Planet-savers, penguin researchers, planes on skis all part of Antarctica mission
It might be a 2,000-pound seal perched on the runway, zero visibility or the fact that your airplane has skis. The challenges presented to pilots and crew under Operation Deep Freeze are as steep as the glacial mountains enveloping the landscape.
For the past 50 years, the U.S. armed forces have supported the National Science Foundation’s mission to Antarctica, flying supplies onto an ice runway on massive C-17s, then ferrying them out to smaller, snow covered research stations aboard C-130s equipped with skis.
It’s a remarkable and rare mission for crews in a remarkable and unique place.
“It’s like a moon landscape covered in white. I took as many pictures as I could but it just doesn’t do it justice,” said Capt. Rob Campbell, a C-17 pilot from the 62nd Airlift Wing at McChord Air Force Base, Wash. “It’s tough to stay focused when you want to just look around.”
The scenery, though, is nothing compared with the work. A giant seal once delayed Campbell’s flight when it burrowed up through the ice onto the runway above. The seal didn’t worry Campbell as much as knowing there was a hole somewhere in his runway.
Marine mammals often are the source of problems. They’re protected wildlife, and they’re also gigantic.
“It’s not like you can go out there and move them,” said Col. Ron Smith, the deputy joint task force commander for the military’s Support Forces Antarctica, which runs Operation Deep Freeze.
But mammals aside, landing on ice is dangerous, as is the ever-changing, ferocious Antarctic weather. A shift in winds can abort a mission at any time — even in the last few minutes of flight.
“The most strenuous part is calculating fuel,” Campbell said. “There’s no place to divert, because you can’t land.”
If the weather doesn’t cooperate, crews turn around for another 2,100-mile flight back to Christchurch, New Zealand, the staging base for missions to Antarctica.
On the ground in Antarctica, if the weather turns, they can be stuck for days.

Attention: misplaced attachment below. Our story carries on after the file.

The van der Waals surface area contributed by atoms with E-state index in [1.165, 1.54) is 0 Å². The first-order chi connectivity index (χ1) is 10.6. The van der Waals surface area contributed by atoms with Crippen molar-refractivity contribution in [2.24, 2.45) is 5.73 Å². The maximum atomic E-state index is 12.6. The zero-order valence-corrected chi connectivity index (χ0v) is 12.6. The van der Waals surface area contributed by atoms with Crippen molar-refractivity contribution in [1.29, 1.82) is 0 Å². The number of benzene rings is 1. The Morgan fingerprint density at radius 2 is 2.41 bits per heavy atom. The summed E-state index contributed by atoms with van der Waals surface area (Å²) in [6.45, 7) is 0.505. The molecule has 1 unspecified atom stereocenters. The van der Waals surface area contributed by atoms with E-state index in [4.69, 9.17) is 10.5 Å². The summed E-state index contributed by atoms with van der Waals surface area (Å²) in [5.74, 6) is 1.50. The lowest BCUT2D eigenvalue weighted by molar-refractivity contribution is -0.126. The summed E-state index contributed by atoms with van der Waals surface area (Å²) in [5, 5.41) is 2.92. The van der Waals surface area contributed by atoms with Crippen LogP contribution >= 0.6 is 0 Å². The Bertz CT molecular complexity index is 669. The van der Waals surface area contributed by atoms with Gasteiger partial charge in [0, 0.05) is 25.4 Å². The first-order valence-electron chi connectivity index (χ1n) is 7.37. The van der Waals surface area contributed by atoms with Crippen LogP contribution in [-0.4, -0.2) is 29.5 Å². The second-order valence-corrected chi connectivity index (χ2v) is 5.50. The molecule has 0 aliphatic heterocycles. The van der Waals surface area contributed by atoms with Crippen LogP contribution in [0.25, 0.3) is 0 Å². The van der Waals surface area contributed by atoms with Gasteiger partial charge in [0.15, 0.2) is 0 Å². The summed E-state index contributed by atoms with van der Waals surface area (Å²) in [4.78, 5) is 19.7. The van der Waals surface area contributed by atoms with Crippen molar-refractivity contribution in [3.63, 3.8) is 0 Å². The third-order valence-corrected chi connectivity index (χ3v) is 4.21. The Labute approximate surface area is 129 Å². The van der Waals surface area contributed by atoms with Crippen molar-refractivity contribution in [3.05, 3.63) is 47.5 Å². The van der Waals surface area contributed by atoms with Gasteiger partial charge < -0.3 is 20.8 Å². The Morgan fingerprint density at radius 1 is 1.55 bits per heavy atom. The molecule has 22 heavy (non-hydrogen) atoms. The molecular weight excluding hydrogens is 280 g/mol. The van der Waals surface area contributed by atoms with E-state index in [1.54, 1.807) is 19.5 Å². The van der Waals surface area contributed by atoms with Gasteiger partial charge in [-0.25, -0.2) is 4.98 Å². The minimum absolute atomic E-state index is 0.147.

Capt. Jennie Steldt, a C-17 pilot/instructor said flying into Iraq is more dangerous but here: “We’re flying into a different kind of threat — it’s the weather and the cold.”
After the C-17s land in Antarctica and are unloaded, the second part of the mission begins.
Equipment is loaded onto ski-equipped LC-130s, a cousin to the ubiquitous C-130 Hercules. The planes are flown by a special group of pilots from the New York Air National Guard, the only U.S. unit tasked with landing on snow, Smith said.
They fly out to tiny remote sites inaccessible by other modes of transportation and, using giant skis attached to the aircraft, land on flattened snow.
Rockets on the sides of the aircraft help them take off.
“When these guys are operating on skis they’re operating on snow, which can be 20 different textures,” said Smith, a former LC-130 pilot who now runs the show on the ground. “It is a very high risk.”
Lt. Gen. David A. Deptula, Pacific Air Forces vice commander, is in charge of the task force, but Smith, as deputy commander, spends the October-to-February season on “The Ice,” as McMurdo Station is known.
It’s no misnomer: McMurdo literally is on the ice, set on a small island in a frozen sea. It’s the hub from which missions are flown, carrying people, equipment, even deep-core samples that help scientists examine the earth’s history to potentially predict its future. The missions mean more to pilots than just simple flying.
“You’re not training, you’re actually doing something for this planet,” Smith said. “There’s no slack here. People’s lives are on the line at these camps.”
During the 50 years the military has participated in the mission, about 50 people have died, from falling into crevasses or the ocean or in airplane mishaps, he said. So much of the flying is unusual, from the ski or ice landings to navigating in whiteouts — what Smith described as like looking inside a ping-pong ball.
There are no hangars in which to park aircraft, so maintenance is conducted on the ice. And there is constant sunlight glaring off the endless white.
But the difficulties, the pilots note, are offset by the sheer magnitude of the mission.
“It’s not a continent that people get to see that often. It’s my last continent,” Steldt said. “We met artists, people studying penguins. People from all over the world.”
Smith, who has been visiting the continent since 1997, agreed.
“It’s been one of the most rewarding and meaningful assignments I’ve ever had,” he said. “You have people down here doing Nobel Prize work.”